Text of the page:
This dad came to terms with the fact that his daughter's heart mattered more than his own hurt. Taking a humble yet strong stand like this must start with you, Dad.
And never underestimate the power of prayer. She may not be okay with you talking to her today or tomorrow, but you can always talk to God today and tomorrow. Write out a list of things you will commit to praying for daily until you have answers from Abba Father God. Ask for miracles so that your daughter's heart (and yours) can heal.
Another key piece of the rebuilding process (if this is where you're at with your daughter) is to lay your weapons down. You can't approach her with defensiveness or in "attack mode" if you want to repair the bridge.
If you care more about her hurt and her heart than you do about your position and being right, then here are some guidelines for rebuilding the bridge to her heart:
1. Ask questions with a sincere desire to know the answer. "I know I hurt you with my words yesterday. When you came to me I didn't listen well. You were right about that piece. I want to listen now. Can you please tell me again what you want?"
2. Ask forgiveness for specifics, not generalities. "Last night I was tired after work and took it out on you. I saw the look of hurt in your eyes when I got angry, yet I chose not to meet you in the way you needed me to. Will you please forgive me?"
3. Never mix amends with criticism (subtle or direct). (This is an example of what not to say) "I know I was harsh, but so were you. If you want to tell me now what you were saying last night, I will try to listen. But you need to meet me halfway and not be as emotional this time around."
I'm sure it goes without saying that this last tactic will bomb. The key is to picture her heart in yours and proceed with caution.
Before we close, here is some of what I wrote back to the hurting father I told you about at the start of this blog. And in case you're a dad today who is in a similar situation with your daughter, maybe this plan will creatively mobilize you to action as well:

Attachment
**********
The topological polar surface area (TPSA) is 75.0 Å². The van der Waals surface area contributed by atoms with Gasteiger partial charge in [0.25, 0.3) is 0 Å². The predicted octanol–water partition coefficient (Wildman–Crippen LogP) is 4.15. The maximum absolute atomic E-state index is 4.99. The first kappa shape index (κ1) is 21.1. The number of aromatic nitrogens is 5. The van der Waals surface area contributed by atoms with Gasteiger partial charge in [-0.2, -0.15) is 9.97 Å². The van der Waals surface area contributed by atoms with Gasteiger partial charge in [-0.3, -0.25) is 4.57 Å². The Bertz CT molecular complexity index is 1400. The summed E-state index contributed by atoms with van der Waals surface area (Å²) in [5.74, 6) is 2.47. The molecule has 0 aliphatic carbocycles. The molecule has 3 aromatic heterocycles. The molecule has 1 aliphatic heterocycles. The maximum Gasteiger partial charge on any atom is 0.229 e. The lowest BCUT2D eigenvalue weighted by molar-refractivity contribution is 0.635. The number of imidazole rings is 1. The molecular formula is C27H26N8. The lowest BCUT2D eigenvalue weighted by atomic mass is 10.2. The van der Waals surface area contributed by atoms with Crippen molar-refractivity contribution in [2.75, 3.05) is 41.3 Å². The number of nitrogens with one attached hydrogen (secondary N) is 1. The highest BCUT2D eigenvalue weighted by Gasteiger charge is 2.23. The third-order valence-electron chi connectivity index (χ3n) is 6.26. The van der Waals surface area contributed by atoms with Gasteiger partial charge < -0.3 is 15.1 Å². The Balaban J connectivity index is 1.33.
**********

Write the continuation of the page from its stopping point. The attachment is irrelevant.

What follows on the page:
One idea for you during this time of estrangement from your daughter is to buy a journal and write letters to her in it. You may or may not ever give it to her, but either way it can be a place to express the desires of your heart to her—wishes, dreams, ideas, prayers, truths of who she is as you see her and God sees her, verses you pray for her, and random or silly things that you wish you could say to her. This book will serve as a time capsule of sorts should you choose to give her the journal sometime down the road.
Whether you're a dad who needs to rebuild the bridge to his daughter's heart or you're building the bridge in a proactive way right now and things are good between the two of you, I'd suggest doing this journal idea. I cannot imagine a daughter alive who wouldn't treasure a gift like this from her father. You could write in it once a week for a year and then present it to her on her next birthday or on Father's Day as a surprise to switch it up and let her know how much you love being her dad.
No matter the method, no matter the cost, I trust you'll choose today to invest your time and energy to become an expert bridge-builder to your daughter's heart.
Dr. Michelle Watson has a clinical counseling practice in Portland, Oregon, and has served in that role for the past 17 years. She is founder of The Abba Project, a 9-month group forum that is designed to equip dads with daughters ages 13 to 30 to dial in with more intention and consistency, and has recently released her first book entitled, Dad, Here's What I Really Need from You: A Guide for Connecting with Your Daughter's Heart. She invites you to visit drmichellewatson.com for more information and to sign up for her weekly Dad-Daughter Friday blogs, where she provides practical tools so that every dad in America can become the action hero they want to be and their daughters need them to be. You can also follow or send feedback on Facebook and Twitter.